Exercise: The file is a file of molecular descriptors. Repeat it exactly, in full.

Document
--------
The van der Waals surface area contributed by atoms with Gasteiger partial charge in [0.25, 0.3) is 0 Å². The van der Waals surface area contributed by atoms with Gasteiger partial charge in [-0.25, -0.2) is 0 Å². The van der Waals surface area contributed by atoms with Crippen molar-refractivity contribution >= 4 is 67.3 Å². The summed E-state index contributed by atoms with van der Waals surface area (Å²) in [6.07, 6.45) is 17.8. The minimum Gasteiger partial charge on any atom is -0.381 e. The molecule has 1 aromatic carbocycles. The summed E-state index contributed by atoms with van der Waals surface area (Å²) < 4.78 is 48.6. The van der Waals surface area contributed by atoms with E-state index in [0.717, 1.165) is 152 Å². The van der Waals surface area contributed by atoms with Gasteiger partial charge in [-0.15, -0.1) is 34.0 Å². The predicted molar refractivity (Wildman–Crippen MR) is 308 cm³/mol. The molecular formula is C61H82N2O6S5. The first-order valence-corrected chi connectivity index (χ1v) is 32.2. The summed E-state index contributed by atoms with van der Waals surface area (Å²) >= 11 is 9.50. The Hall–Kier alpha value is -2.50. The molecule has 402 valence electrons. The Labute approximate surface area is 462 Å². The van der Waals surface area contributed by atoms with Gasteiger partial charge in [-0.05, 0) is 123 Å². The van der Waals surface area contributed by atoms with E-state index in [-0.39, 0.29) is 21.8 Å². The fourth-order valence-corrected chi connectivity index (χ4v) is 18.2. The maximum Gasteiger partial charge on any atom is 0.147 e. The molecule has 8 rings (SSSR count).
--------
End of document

The van der Waals surface area contributed by atoms with Gasteiger partial charge in [0.25, 0.3) is 0 Å². The van der Waals surface area contributed by atoms with Gasteiger partial charge in [-0.25, -0.2) is 0 Å². The van der Waals surface area contributed by atoms with Crippen molar-refractivity contribution >= 4 is 67.3 Å². The summed E-state index contributed by atoms with van der Waals surface area (Å²) in [6.07, 6.45) is 17.8. The minimum Gasteiger partial charge on any atom is -0.381 e. The molecule has 1 aromatic carbocycles. The summed E-state index contributed by atoms with van der Waals surface area (Å²) < 4.78 is 48.6. The van der Waals surface area contributed by atoms with E-state index in [0.717, 1.165) is 152 Å². The van der Waals surface area contributed by atoms with Gasteiger partial charge in [-0.15, -0.1) is 34.0 Å². The predicted molar refractivity (Wildman–Crippen MR) is 308 cm³/mol. The molecular formula is C61H82N2O6S5. The first-order valence-corrected chi connectivity index (χ1v) is 32.2. The summed E-state index contributed by atoms with van der Waals surface area (Å²) >= 11 is 9.50. The Hall–Kier alpha value is -2.50. The molecule has 402 valence electrons. The Labute approximate surface area is 462 Å². The van der Waals surface area contributed by atoms with Gasteiger partial charge in [-0.05, 0) is 123 Å². The van der Waals surface area contributed by atoms with E-state index in [-0.39, 0.29) is 21.8 Å². The fourth-order valence-corrected chi connectivity index (χ4v) is 18.2. The maximum Gasteiger partial charge on any atom is 0.147 e. The molecule has 8 rings (SSSR count).